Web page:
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  3. Hi Karen,
    I'm working on that, too.

    Hey Becky,
    Thanks, girl. I wasn't sure if what I said came across as a half-joke. I'm hoping everyone else feels the same way as you.

    Donna

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  4. Good point, Donna. If we as writers haven't done our job, it's our fault, not the readers'. I'm learning that distance from a story, novel etc is a huge help in gaining back some of that objectivity. :)

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  5. As we are allowed to say in my crit grp,
    "Ditto" to the above comments. But I dare say that no matter how much we include in our writing, there will be somebody who doesn't get it. We need not over-explain or "dumb down." Sometimes just a hint or inference is all that should be there. Give our savvy readers some credit. That is another great reason to be in a crit grp that includes different levels of interest and experience. Great topic, Donna!

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  6. Thank you for an interesting blog today. I wanted to respond to you, but I had nothing to add. Our critique sessions lack a little I think; we are still under development! My one thought was that my last story had a still in it, and the group is rather religous. Not one seemed offended though. My one comment (which no comment is not helpful) was that my brew was amber colored and he (being a preacher!) thought it should be clear if it were from a still. I need to check that out.

    I need to work on a western. Thought that 12 hour drive to KY would give me thinking time, but as things turned out, I never had a thought one on anything about writing!!

    Today I got the Tanka Moments. Thank you, Donna! I am heading out to the refurbished for spring deck with it and an icy drink right now! Yea for sun and dry weather, books and deck time!!!!!

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  7. I love my critique group. You have to learn to take what you need from advice given and leave the rest. And don't be offended by helpful comments and guidance.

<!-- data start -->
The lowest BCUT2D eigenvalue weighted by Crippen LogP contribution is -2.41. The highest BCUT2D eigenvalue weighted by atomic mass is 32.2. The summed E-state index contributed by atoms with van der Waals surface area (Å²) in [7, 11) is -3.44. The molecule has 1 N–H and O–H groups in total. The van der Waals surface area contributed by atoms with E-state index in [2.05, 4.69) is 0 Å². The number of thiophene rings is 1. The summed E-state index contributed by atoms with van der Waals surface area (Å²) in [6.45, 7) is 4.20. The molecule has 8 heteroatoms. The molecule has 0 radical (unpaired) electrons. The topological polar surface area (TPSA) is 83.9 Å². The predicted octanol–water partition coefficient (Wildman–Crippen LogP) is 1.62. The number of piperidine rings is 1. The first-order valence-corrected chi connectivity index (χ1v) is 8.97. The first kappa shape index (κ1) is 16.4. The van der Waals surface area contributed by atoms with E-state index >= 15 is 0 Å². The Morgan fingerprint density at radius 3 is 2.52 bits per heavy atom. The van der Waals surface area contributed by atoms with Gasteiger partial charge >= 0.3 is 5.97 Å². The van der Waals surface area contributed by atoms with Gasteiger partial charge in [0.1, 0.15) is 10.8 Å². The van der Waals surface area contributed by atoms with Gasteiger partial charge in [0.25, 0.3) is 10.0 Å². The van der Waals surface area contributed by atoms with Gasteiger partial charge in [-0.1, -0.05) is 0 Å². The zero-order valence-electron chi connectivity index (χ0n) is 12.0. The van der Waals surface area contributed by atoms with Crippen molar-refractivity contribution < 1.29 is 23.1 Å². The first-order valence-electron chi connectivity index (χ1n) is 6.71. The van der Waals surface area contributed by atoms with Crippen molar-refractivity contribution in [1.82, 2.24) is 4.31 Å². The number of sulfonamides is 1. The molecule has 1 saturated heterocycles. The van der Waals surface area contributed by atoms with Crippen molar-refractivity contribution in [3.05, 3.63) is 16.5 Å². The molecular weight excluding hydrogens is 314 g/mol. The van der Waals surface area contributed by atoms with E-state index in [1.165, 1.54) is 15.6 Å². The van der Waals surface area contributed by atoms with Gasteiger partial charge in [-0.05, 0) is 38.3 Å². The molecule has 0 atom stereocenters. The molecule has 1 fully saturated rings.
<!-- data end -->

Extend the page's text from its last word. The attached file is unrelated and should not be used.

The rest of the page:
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  8. It is tough to have our "children" put under a microscope. Important to remember, too, that no matter how wonderful our critique partners, their opinions are just that...their opinions. Ultimately, it is up to us as writers to sift through the feedback and decide what to do with it.

    P.S. I think it's funny that you "told" on yourself here! LOL I'm sure no one took offense. Sometimes things just pop out!

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  9. Very tricky thing with critiques...definitely have to have thick skin and grace.

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  10. Donna, thanks for the enlightening post. I haven't been involved with critique groups in awhile--mainly because I spend so much time critiquing my students' work during our writing workshops that I kind of get burned out on it. But I know critique groups can be valuable. Interestingly, since I teach in an MFA program, we're (the students and I) supposed to be very honest during workshops--no sugar-coating allowed. But I've been very lucky that most of my students still know how to use tact and accept criticism gracefully. It's been a great teaching experience. I just wish I could bring my own work to the workshops for critique, too -- I'm sure I could learn a lot from my talented students!

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  11. Hey Dianna,
    You are welcome.
    Having visited your class and met some of your students, I can say from first-hand experience that your students are talented indeed, and you're doing a wonderful job!
    Donna